Closer and closer it came! None of these photos are cropped, and at times I had to move away from it as it was too close to focus on:



I kept reassuring myself that it was a myth that Porcupines have the ability to throw their quills at their enemies.  
Then it raised itself up a bit to check me out:

But all was fine, we both shared a special moment with each other:

By now, a mere six minutes later from my initial sighting of it, there was finally sunlight and golden lighting to boot, and onward it marches!
By now I'm on my knees thanking mother nature for another rare encounter to get at eye level with it, as I knew our time was almost up:

And then it was gone, just like that.

I have had enough wildlife encounters these past few years to recognize that this one today was indeed very rare and special. I kept thinking the whole time it was going to immediately disappear, as that's just what wildlife does, and then the moment would be over, just like my twenty second encounter with the big guy a few weeks ago, but this time it did not, which made it all the more special and memorable for me!
As for Tessa's take on the encounter?

Sunday, February 24, 2013

HASP for the Holidays

Christmas came a few days early in the form of another potential lifer for me when Dan Bone phoned to advise me of a Harris’s Sparrow coming to a private feeder in the Kawarthas. Asking if I would be “at all interested” in joining him and a few others on Christmas Eve day to see this unexpected visitor who should be wintering in the central region of the United States, I reluctantly declined but secretly prayed that it would still be in attendance on Boxing Day. Thankfully, it was, not only for me but for several others whose Big Year was quickly drawing to a close.

My interest in birding began only five years ago but has quickly developed into a passion, and, if nothing else, I have learned to expect the unexpected in nature and that timing is everything. Recent examples of One Week Wonders (or less!) include Whitby harbour’s Smew in 2011, Presqu’ile Provincial Park’s Thick-billed Kingbird and Oshawa’s Western Tanager in 2012, so my initial fear was that this Harris’s Sparrow would fall into this category, but at the time of writing, it is still enjoying a Canadian winter at an extremely well-stocked feeder in a sheltered yard, amongst numerous American Tree Sparrows, Dark-eyed Juncos, and the occasional Evening Grosbeak.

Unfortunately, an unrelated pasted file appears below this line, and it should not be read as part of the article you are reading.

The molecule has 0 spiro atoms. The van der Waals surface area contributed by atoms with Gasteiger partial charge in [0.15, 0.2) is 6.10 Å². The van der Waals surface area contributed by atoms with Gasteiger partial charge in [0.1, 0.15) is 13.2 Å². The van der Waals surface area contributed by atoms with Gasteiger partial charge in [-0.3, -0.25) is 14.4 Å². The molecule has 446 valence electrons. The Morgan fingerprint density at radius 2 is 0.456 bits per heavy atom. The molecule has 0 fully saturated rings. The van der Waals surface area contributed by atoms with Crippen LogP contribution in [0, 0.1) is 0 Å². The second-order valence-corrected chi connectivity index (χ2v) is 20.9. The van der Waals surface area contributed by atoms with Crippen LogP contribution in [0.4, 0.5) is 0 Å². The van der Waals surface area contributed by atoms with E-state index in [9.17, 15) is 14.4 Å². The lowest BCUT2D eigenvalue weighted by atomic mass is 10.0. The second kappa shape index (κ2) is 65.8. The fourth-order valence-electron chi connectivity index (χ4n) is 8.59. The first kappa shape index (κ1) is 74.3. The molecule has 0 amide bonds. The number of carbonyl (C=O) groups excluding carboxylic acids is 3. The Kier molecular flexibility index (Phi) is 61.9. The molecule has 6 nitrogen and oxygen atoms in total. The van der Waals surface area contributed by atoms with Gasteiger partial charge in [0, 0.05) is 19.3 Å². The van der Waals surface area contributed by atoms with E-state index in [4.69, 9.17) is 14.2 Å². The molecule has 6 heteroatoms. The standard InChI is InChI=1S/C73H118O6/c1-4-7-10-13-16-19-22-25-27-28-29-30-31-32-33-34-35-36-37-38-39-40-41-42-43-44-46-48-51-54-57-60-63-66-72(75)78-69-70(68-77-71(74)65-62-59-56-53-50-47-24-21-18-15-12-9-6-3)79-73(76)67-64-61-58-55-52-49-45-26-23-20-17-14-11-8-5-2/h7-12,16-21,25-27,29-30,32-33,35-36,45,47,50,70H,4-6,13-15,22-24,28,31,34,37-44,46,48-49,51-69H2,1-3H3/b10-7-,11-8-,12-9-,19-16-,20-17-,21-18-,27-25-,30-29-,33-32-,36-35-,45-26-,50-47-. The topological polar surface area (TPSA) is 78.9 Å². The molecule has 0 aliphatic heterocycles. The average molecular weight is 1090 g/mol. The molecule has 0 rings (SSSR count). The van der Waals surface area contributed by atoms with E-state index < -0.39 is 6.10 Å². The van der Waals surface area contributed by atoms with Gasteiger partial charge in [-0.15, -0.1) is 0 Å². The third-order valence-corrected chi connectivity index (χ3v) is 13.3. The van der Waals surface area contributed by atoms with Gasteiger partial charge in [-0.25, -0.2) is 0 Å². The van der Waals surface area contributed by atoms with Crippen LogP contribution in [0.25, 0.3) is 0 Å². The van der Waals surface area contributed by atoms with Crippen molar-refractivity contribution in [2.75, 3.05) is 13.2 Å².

There was no immediate sign of the Harris’s Sparrow on Boxing Day when John Stirrat and I first arrived at the feeders with Susan Blayney, but we didn’t have to wait too long as we briefly saw it tucked away in some bushes, but clear views of it eluded us.

With more patience and the generous hospitality of the kind property owners who invited us into the warmth of their home, we quickly learned what to expect if there was a total absence of birds: wait and watch for American Tree Sparrows to fly back in, one by one, then wait for them to drop down to the ground, also one by one. Eventually the chunky Harris’s Sparrow would surreptitiously arrive, usually staying somewhat concealed in the bushes, but, with time, it would venture out into the open, affording better views as it foraged on the ground. At times during my second visit there, two days later, as part of the Kawartha Christmas Bird Count, it amused us by creating a snowy landscape, madly kicking away at the snow to forage for seeds using an effective “double-scratch” technique.

The Harris’s Sparrow (as well as the Harris’s Hawk) was so named by John James Audubon after his friend Edward Harris, an American amateur birder. It is also one of only two Canadian breeding endemics (the other is the Ross’s Goose) and is quite a striking sparrow, especially when in breeding plumage, with its black crown, face and throat. Based on the amount of black on its throat, this particular Kawarthan individual is an adult, and despite its non-breeding plumage was really quite lovely to see against a pure white backdrop of snow.